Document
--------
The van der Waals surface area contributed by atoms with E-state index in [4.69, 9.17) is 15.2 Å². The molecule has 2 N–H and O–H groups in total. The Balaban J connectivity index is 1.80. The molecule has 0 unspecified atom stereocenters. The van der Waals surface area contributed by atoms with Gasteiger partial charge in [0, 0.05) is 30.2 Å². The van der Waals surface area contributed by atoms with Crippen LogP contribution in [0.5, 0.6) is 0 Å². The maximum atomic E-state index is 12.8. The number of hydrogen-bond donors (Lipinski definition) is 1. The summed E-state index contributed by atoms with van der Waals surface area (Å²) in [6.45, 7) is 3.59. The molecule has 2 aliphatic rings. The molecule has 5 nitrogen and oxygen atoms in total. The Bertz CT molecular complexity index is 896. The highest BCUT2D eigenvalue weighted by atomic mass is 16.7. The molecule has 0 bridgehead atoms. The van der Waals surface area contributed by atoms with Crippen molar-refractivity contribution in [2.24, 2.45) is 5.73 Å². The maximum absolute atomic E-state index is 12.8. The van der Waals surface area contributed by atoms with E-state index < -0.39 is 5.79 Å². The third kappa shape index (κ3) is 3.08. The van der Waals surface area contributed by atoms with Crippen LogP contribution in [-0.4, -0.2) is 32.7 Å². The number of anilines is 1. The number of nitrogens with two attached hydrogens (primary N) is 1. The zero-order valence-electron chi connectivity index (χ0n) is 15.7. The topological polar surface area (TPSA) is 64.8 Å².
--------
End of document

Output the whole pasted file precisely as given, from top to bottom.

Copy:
The van der Waals surface area contributed by atoms with E-state index in [4.69, 9.17) is 15.2 Å². The molecule has 2 N–H and O–H groups in total. The Balaban J connectivity index is 1.80. The molecule has 0 unspecified atom stereocenters. The van der Waals surface area contributed by atoms with Gasteiger partial charge in [0, 0.05) is 30.2 Å². The van der Waals surface area contributed by atoms with Crippen LogP contribution in [0.5, 0.6) is 0 Å². The maximum atomic E-state index is 12.8. The number of hydrogen-bond donors (Lipinski definition) is 1. The summed E-state index contributed by atoms with van der Waals surface area (Å²) in [6.45, 7) is 3.59. The molecule has 2 aliphatic rings. The molecule has 5 nitrogen and oxygen atoms in total. The Bertz CT molecular complexity index is 896. The highest BCUT2D eigenvalue weighted by atomic mass is 16.7. The molecule has 0 bridgehead atoms. The van der Waals surface area contributed by atoms with Crippen molar-refractivity contribution in [2.24, 2.45) is 5.73 Å². The maximum absolute atomic E-state index is 12.8. The van der Waals surface area contributed by atoms with E-state index < -0.39 is 5.79 Å². The third kappa shape index (κ3) is 3.08. The van der Waals surface area contributed by atoms with Crippen LogP contribution in [-0.4, -0.2) is 32.7 Å². The number of anilines is 1. The number of nitrogens with two attached hydrogens (primary N) is 1. The zero-order valence-electron chi connectivity index (χ0n) is 15.7. The topological polar surface area (TPSA) is 64.8 Å².